The Court interpreted Nevada Supreme Court Rules (“SCR” or the “Rules”) on Electronic Coverage of Court Proceedings: (1) My Entertainment TV (MET) is a “news reporter” under SCR 229(1)(c) because it collects, edits, and publishes footage concerning local events for public dissemination; (2) Clark County court proceedings footage has the educational or informational purpose required by SCR 241; (3) camera presence in the court room alone does not overcome the presumption permitting electronic recording of court proceedings under SCR 230; and (4) contract provisions must be read together, and the result should comport with the SCR on electronic coverage of …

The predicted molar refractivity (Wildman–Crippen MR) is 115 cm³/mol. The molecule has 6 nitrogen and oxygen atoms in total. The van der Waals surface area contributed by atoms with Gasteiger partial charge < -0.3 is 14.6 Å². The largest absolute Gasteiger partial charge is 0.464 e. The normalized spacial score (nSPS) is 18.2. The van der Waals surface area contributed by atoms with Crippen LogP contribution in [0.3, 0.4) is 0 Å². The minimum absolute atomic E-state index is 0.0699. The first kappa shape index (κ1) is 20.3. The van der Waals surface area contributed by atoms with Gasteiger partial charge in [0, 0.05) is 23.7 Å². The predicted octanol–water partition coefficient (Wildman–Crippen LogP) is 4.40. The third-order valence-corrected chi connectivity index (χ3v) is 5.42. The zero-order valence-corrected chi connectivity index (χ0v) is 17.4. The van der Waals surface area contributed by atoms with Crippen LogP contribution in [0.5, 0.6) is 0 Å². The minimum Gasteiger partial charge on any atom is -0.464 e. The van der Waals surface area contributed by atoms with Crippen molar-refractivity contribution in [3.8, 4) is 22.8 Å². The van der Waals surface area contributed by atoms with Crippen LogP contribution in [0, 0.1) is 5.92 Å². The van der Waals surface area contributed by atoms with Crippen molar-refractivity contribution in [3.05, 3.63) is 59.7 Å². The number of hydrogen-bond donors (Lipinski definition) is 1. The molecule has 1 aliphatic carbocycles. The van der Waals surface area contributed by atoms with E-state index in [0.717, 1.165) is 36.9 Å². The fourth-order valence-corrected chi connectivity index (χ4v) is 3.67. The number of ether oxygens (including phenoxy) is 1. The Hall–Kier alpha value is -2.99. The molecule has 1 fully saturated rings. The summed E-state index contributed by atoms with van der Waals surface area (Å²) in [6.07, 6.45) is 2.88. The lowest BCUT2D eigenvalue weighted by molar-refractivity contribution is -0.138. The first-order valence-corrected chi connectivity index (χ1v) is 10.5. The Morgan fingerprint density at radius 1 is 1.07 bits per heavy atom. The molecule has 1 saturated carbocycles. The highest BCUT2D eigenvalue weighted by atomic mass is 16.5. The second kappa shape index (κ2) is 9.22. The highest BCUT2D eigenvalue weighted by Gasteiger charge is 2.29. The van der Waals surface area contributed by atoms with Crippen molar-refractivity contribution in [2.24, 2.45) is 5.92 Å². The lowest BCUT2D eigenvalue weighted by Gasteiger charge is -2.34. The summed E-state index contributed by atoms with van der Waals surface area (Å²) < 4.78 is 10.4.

Notes From A Quiet Corner: User Concerns About Reinsurance Arbitration – And Attendant Lessons For Selection Of Dispute Resolution Forums And Methods, Jeffrey W. Stempel Jan 2017

Notes From A Quiet Corner: User Concerns About Reinsurance Arbitration – And Attendant Lessons For Selection Of Dispute Resolution Forums And Methods, Jeffrey W. Stempel

Scholarly Works

Arbitration between insurers and reinsurers – those who insure insurance companies – should logically run as smoothly as any arbitration process. Like the traditional commercial arbitration that drove enactment of the Federal Arbitration Act, reinsurance arbitration involves experienced actors in a confined industry in which the parties should be constructively aware of the rules, norms, customs and practices of the industry. But in spite of this, reinsurance arbitration experiences consistent problems of which the participants complain. This article reviews the complaints and exams possible solutions – including the possibility of arbitrating less and litigating more. Although these possible solutions would …


Redefining Roles And Duties Of The Transactional Lawyer: A Narrative Approach, Lori D. Johnson Jan 2017